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    Eli Green and Chase Helton bested 167 other teams. (BFI courtesy photo)

    GUTHRIE, Okla. — The Hooey Jr. Championships during Wrangler BFI Week are designed to showcase today’s youth superstars, and the Jr. BFI did that perfectly on March 18.

    While 18-year-old Texans Kreece Thompson and Kaden Profili took the Jr. Open at the Hooey Junior to split $54,000, a pair of California teens captured the Junior 10.5 Division and earned $20,000 of their own.

    Mentored by a couple of roping superstars, Eli Green and Chase Helton bested 167 other teams to top the Jr. 10.5.

    “I was pretty nervous for that last one,” said 16-year-old Helton of Merced, who was in Guthrie with former BFI champion and family friend Cody Cowden. “I kept replaying a couple of runs we made in the practice pen to keep myself prepared.”

    It wasn’t their first pressure situation. Green, the 15-year-old son of 10-time NFR header Daniel Green, and Helton earlier this winter won a 10.5 truck roping in Arizona to split $10,000 and tie in points for the truck. That prompted a four-steer rope-off, after which Helton’s family took the truck home because he doesn’t yet have a driver’s license.

    In Guthrie, Green and Helton roped like they’ve been partners nearly all their lives because they have. They nailed the high-callback position by about a second, then used a six-second run to smoke the field by four seconds in the aggregate.

    “I pushed the barrier more than I should have, coming back high call,” said Green, a freshman in high school. “And Chase tried him on. He always tries them on.”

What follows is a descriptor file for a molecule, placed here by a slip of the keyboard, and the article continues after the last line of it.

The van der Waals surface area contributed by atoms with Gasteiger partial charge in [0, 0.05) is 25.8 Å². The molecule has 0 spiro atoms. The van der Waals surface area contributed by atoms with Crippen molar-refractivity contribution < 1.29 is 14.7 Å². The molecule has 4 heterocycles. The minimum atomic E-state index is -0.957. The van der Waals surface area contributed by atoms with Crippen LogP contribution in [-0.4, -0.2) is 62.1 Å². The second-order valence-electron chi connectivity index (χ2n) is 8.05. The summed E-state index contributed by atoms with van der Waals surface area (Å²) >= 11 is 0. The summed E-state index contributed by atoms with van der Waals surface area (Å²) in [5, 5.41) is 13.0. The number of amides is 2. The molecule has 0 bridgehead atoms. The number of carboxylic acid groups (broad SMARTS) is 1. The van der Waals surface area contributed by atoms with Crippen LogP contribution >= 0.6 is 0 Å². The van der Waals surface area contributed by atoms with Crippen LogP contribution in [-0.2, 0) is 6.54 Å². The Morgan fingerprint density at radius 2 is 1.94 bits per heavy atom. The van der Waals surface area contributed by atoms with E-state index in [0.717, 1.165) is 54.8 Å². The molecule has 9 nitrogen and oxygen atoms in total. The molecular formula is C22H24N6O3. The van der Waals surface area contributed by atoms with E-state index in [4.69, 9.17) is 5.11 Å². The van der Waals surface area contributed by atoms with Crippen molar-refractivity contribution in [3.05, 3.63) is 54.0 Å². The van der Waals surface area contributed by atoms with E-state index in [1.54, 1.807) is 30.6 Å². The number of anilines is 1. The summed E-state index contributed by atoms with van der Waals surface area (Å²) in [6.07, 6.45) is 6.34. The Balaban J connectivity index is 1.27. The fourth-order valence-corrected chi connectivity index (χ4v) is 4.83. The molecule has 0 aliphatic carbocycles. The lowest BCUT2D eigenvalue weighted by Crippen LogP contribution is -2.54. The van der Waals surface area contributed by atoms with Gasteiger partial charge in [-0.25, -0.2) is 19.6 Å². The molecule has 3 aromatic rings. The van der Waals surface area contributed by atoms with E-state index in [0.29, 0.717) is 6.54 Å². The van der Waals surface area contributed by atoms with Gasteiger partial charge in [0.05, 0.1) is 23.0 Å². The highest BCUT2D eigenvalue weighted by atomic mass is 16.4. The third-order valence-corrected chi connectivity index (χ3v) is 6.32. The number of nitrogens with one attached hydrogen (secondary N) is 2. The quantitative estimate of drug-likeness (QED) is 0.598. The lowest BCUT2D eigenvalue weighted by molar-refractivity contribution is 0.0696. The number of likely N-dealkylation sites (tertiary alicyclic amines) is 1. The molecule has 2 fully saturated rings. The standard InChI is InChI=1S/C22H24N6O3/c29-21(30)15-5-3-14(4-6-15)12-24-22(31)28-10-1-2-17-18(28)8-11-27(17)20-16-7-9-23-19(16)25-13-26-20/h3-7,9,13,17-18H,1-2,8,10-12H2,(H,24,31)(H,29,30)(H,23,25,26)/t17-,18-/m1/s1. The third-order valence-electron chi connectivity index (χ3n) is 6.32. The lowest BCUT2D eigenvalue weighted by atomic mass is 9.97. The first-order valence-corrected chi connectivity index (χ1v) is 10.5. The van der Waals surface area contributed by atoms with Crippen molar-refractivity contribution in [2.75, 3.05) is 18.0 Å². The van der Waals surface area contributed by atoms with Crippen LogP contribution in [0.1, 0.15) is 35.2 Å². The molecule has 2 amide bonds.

The pair roped four steers in 32.22 seconds to split $20,000, while Helton also placed second in the first round heading for Sid Harvey, worth another $1,000.

    “I really like this roping and the steers they rope,” said Green, who uses a Cactus Peacemaker. ““He goes fast, so I’ve just got to set up his steers. If you give him a good corner, he’ll heel them all.”

    Green, who was riding his dad’s good head horse, Sevens, wouldn’t mind following in Daniel’s footsteps as a timed-event kingpin, starting with a repeat of his father’s national high school rodeo all-around championship. Daniel, who extended his stay in Guthrie once he knew Eli was high callback, didn’t have any last-second advice for his son.

    “I’ve roped enough high-teamers that Dad knows I know what to do right there,” said Eli. “My dad taught me to feel as little pressure as possible. I will say that when I thought I had a big-horned steer, I got a little nervous because I’ve been splitting the horns lately. Other than that, I was pretty calm.”

    Green and Helton have decided they cannot win at high school rodeos, so as partners they stick to jackpots only. Green, who heads with a Classic NXT5, would like to use his $10,000 to try to find a heel horse. And both boys have the cash earmarked for entry fees at Arizona jackpots this spring.

    “I was going to play football this year, but because of Covid I had to homeschool and skipped sports,” said Green, who had never attended the Hooey Jr. BFI in the past. “I probably roped more during the day this year and go to go to more places than ever before.”

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